A typical trope of modern-day war films, something I discussed when looking at the genre on this blog before, is emphasizing how desensitizing an experience going into war is. After spending enough time witnessing death and brutality every day on the front line, it’s only natural for the human mind to start going numb to everything. There’s a lot of that in this film as well, only it is focused on the war reporters as opposed to the soldiers/Marines/what have you. Insert joke about the similarity of shooting guns and shooting cameras here. The main household for the foreign reporters in Afghanistan is depicted as what is essentially a college dorm room where the party never stops. The hookahs are always loaded, A Tribe Called Quest and House Of Pain on the stereo, and drunken hook-ups happen with alarming regularity. But much like the abyssal stare of the soldiers, this more hedonistic escapism approach still feels warranted. Before too long of reporting on rising mortalities due to internal conflicts and women who intentionally sabotage their own town’s water supply (trust me, it sounds a lot more sexist than it actually is, hence why I’m not railing against it this time around), you start to believe in nothing, in yourself, in nothing at all and need some Georgi Porgi and cranberry to make life rest a little easier.

Under normal circumstances, the attitudes of the journalistic characters would veer straight into unlikeable, considering how Kim in particular winds up just running through people to find her next scoop. However, this is an occasion where self-awareness actually does help things sit a lot easier with the audience. The comparisons between the life as a reporter in those conditions and substance abuse may sound a bit off, and considering this is the same guy who wrote the ultimate exercise in surreality that was Sandwich Day that’s not exactly surprising. But the mentality behind both works along a similar path: The desperation to find your next score, if for no other reason than to maintain the lifestyle that you’re in while scoring, and the eventual come down that can make you question how you ended up in said lifestyle in the first place. Kim is portrayed as entering the Afghanistan situation out of a general discomfort with her regular life, again in keeping with the Tina Fey staple character, and she finds newfound purpose in her new circumstances. She even refers to the Kabubble, a slang term used for the domicile Kim and the other journalists reside in Afghanistan, as her home when describing needing to return to the U.S and seems pretty adamant about sticking around. This is in spite of the lunacy that surrounds her, both inside and outside the Kabubble, and how it does crack down on her after a while. I might be stretching for an analogy here, but I remember first listening to Atmosphere’s Your Glass House, a song about a woman suffering from a hangover, and how it was meant to be an allegory for the War In Iraq and how it affected the Bush presidency. Now, for years, I honestly couldn’t get my head around how that could honestly be the case, setting off my pretence alarms periodically ever since. After watching this film, and seeing how Tina Fey as Kim is affected by the events around her and how she is shown waking up every morning, I think I’m beginning to understand that idea a little better.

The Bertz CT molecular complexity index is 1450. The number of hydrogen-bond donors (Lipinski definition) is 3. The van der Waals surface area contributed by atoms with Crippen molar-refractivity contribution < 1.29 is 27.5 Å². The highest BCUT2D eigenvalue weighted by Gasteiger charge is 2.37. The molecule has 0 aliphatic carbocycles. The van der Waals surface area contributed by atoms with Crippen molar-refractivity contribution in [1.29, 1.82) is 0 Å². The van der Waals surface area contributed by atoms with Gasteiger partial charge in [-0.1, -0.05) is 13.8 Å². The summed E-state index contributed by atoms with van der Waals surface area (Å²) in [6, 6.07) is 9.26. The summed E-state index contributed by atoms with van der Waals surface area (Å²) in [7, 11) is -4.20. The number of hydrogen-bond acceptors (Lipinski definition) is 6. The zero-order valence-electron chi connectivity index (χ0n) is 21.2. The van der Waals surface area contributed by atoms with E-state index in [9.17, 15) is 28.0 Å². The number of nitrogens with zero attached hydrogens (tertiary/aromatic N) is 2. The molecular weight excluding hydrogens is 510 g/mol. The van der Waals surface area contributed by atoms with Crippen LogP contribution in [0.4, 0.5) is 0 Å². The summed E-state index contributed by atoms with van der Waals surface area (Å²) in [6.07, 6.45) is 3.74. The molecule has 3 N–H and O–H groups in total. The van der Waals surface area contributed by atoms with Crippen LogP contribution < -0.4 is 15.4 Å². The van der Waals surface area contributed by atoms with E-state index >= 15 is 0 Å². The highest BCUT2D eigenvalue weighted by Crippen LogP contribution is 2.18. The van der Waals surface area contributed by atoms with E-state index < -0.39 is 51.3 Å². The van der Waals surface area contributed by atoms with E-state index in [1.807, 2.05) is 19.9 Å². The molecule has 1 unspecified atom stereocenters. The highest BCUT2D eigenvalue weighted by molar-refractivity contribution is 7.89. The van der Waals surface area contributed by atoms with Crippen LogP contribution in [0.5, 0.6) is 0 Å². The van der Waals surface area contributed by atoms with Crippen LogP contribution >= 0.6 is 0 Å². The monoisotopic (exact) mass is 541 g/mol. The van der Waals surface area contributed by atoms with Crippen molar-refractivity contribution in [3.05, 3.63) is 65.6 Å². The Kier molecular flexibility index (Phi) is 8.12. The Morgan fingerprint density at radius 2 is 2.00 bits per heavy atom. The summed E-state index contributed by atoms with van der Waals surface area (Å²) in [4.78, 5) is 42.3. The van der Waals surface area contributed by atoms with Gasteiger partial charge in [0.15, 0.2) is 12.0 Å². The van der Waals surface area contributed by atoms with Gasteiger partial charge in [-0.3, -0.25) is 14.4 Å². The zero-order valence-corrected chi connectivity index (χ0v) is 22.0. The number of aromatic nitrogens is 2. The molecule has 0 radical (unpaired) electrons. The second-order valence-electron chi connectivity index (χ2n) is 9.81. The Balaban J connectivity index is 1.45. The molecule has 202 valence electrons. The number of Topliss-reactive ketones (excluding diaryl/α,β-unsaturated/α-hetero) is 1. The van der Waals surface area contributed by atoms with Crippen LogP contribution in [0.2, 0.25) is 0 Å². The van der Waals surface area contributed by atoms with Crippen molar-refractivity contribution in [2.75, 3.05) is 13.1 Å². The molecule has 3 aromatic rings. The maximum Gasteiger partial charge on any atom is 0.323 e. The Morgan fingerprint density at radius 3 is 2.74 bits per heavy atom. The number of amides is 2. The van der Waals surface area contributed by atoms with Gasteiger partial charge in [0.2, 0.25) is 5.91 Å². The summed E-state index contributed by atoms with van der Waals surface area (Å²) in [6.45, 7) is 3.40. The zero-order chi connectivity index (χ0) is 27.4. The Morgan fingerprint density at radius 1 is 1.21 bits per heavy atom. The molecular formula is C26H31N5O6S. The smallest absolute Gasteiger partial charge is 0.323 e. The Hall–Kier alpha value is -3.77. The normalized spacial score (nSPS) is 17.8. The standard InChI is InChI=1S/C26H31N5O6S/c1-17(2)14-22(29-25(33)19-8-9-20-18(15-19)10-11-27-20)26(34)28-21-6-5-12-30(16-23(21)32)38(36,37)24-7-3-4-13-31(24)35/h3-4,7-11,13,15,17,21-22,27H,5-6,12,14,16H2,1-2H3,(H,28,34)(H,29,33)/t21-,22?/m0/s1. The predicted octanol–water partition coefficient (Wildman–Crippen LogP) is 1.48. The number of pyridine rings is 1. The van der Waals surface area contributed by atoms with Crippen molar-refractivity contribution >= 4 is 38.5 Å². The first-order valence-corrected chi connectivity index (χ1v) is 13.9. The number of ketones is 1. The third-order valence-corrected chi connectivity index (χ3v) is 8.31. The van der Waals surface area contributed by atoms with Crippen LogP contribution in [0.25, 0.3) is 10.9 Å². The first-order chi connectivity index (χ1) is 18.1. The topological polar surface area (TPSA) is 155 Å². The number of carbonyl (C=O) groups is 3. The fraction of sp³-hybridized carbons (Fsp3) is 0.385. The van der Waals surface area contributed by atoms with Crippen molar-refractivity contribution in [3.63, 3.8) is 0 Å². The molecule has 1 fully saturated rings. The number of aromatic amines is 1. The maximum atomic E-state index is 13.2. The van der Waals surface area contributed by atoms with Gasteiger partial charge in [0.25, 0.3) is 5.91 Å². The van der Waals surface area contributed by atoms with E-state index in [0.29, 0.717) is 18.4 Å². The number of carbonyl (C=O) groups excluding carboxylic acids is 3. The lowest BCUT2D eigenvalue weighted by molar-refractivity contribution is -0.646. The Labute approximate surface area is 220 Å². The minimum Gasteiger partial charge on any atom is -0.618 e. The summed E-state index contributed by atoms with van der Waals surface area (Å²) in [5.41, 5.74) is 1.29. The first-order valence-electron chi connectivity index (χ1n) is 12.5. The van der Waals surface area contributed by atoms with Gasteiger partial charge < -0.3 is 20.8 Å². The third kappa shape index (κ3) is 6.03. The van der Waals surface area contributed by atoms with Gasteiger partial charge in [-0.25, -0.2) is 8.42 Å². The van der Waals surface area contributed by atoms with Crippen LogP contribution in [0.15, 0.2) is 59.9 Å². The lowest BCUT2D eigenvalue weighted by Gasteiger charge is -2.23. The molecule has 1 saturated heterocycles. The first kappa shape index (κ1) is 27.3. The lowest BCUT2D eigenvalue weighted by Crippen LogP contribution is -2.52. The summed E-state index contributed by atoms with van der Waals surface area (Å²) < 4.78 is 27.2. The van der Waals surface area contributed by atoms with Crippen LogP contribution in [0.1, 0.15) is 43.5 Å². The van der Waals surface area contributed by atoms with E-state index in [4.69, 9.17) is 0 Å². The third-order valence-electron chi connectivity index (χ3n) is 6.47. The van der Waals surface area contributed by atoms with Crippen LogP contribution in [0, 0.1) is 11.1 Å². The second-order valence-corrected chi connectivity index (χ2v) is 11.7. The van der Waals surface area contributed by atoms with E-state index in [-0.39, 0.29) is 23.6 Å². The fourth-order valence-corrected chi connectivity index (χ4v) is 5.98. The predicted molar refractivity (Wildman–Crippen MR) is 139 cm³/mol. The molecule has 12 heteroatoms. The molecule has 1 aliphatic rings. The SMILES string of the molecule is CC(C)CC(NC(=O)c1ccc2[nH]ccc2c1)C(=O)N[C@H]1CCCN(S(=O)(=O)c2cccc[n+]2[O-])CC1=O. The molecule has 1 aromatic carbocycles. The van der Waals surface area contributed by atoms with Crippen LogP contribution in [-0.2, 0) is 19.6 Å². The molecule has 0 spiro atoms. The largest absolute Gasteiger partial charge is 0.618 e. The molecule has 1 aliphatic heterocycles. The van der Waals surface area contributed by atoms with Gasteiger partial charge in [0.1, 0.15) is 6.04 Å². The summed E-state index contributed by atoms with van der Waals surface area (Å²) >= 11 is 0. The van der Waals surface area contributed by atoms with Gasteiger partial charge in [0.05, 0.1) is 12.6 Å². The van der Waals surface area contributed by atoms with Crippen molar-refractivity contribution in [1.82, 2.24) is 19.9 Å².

All in all, I am once again taken aback at the remarkably deep and solid writing at place here. Taking the frame of reference most often used for films about soldiers and shifting it towards the journalists alongside them, the impressively consistent actors carry out one of the more nuanced takes on warfare I’ve seen in recent years. Given how war-time stories are often a go-to for studio hacks out there, seeing something like this is definitely refreshing. It ranks higher than Concussion, as this managed to find some new ground in a fairly well-trodden genre. That, and Iain easily secures a place for one of the most entertaining characters in film this year. However, as an overall production, I prefer the more direct plot progression and technical wizardry behind The Jungle Book to the episodic and thoughtful approach here.